K-12 education is critically important to our economy and freedom. Over the past five decades I have been exposed to many educational experiments. In my five decades I have researched these experiments and found that they were implemented without ever being validated. In short, did they improve education?
Many question why test scores are low, yet I believe these good
people are missing the basics of learning and how the brain processes
and retains information.
We all learn differently. I learn best by hearing, writing and seeing
a presentation and least by reading. I find that reading from a hard
copy is far superior to a monitor. I also learn best when I must explain
myself instead of multiple choice. In fact, the item I grew up
disliking the most, writing, turns out to be the most efficient means of
learning for me. I also learned a great deal when I looked up a word
in a dictionary, seeing many other words spelled correctly before I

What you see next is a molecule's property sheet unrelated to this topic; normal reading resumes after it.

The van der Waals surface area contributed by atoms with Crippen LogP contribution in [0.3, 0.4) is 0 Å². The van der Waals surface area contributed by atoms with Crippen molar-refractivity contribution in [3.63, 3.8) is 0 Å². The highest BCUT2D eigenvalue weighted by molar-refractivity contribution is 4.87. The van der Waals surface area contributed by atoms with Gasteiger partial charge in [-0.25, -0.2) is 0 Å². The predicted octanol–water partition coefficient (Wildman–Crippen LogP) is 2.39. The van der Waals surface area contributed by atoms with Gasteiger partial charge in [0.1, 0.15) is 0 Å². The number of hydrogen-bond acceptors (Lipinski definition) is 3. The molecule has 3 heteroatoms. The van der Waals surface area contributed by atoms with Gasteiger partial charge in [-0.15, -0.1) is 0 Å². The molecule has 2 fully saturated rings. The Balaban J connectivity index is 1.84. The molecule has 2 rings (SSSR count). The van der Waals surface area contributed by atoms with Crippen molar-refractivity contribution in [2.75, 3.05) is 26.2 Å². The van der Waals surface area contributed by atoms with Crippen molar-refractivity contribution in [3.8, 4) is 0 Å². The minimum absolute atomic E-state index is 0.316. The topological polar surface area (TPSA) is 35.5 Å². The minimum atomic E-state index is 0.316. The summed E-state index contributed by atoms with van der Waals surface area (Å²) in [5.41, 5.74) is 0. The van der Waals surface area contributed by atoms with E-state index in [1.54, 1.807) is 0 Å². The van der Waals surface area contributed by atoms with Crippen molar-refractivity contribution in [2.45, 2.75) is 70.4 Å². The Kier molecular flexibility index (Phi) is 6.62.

found the one I was looking for. I learned that an outline reduced
mistakes, organized my thoughts, reduced time I spent actually writing
and improved my retention of the material.
The purpose of K-12 is what? To me it is to teach me the basics so
that by grade 12 I know how to teach myself. However, today’s K-12
presentation of material does not utilize repetition nor use multiple
senses at the same time.
I have always questioned school systems’ use of calculators and
computers in K-12. The material we learned before these great tools was
no less than that taught today. I took the same high math without the
high-tech tools. I grew up without using a calculator and computer, yet
when I used one for the first time in 1984, it took very little time
to learn the software, I had a true appreciation for its power.
Before one can run, one must learn to stand, crawl and walk. Skipping the basics is not really learning.
EDITORS NOTE: Published in Fort Wayne Journal Gazette 20150203.